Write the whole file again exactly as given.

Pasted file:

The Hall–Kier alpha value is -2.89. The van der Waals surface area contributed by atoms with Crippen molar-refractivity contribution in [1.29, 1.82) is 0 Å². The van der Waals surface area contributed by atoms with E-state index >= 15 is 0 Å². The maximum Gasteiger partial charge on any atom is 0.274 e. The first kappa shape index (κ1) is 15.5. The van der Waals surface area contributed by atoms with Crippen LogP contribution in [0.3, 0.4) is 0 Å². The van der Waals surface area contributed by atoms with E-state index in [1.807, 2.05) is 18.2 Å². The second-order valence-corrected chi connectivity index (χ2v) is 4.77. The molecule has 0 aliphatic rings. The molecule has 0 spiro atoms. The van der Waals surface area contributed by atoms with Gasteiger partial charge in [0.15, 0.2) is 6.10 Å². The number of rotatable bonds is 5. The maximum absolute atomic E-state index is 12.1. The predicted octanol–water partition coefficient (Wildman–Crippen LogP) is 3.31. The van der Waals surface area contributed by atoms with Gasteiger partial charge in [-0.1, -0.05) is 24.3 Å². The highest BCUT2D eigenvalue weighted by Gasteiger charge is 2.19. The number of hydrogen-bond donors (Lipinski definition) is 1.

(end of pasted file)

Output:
The Hall–Kier alpha value is -2.89. The van der Waals surface area contributed by atoms with Crippen molar-refractivity contribution in [1.29, 1.82) is 0 Å². The van der Waals surface area contributed by atoms with E-state index >= 15 is 0 Å². The maximum Gasteiger partial charge on any atom is 0.274 e. The first kappa shape index (κ1) is 15.5. The van der Waals surface area contributed by atoms with Crippen LogP contribution in [0.3, 0.4) is 0 Å². The van der Waals surface area contributed by atoms with E-state index in [1.807, 2.05) is 18.2 Å². The second-order valence-corrected chi connectivity index (χ2v) is 4.77. The molecule has 0 aliphatic rings. The molecule has 0 spiro atoms. The van der Waals surface area contributed by atoms with Gasteiger partial charge in [0.15, 0.2) is 6.10 Å². The number of rotatable bonds is 5. The maximum absolute atomic E-state index is 12.1. The predicted octanol–water partition coefficient (Wildman–Crippen LogP) is 3.31. The van der Waals surface area contributed by atoms with Gasteiger partial charge in [-0.1, -0.05) is 24.3 Å². The highest BCUT2D eigenvalue weighted by Gasteiger charge is 2.19. The number of hydrogen-bond donors (Lipinski definition) is 1.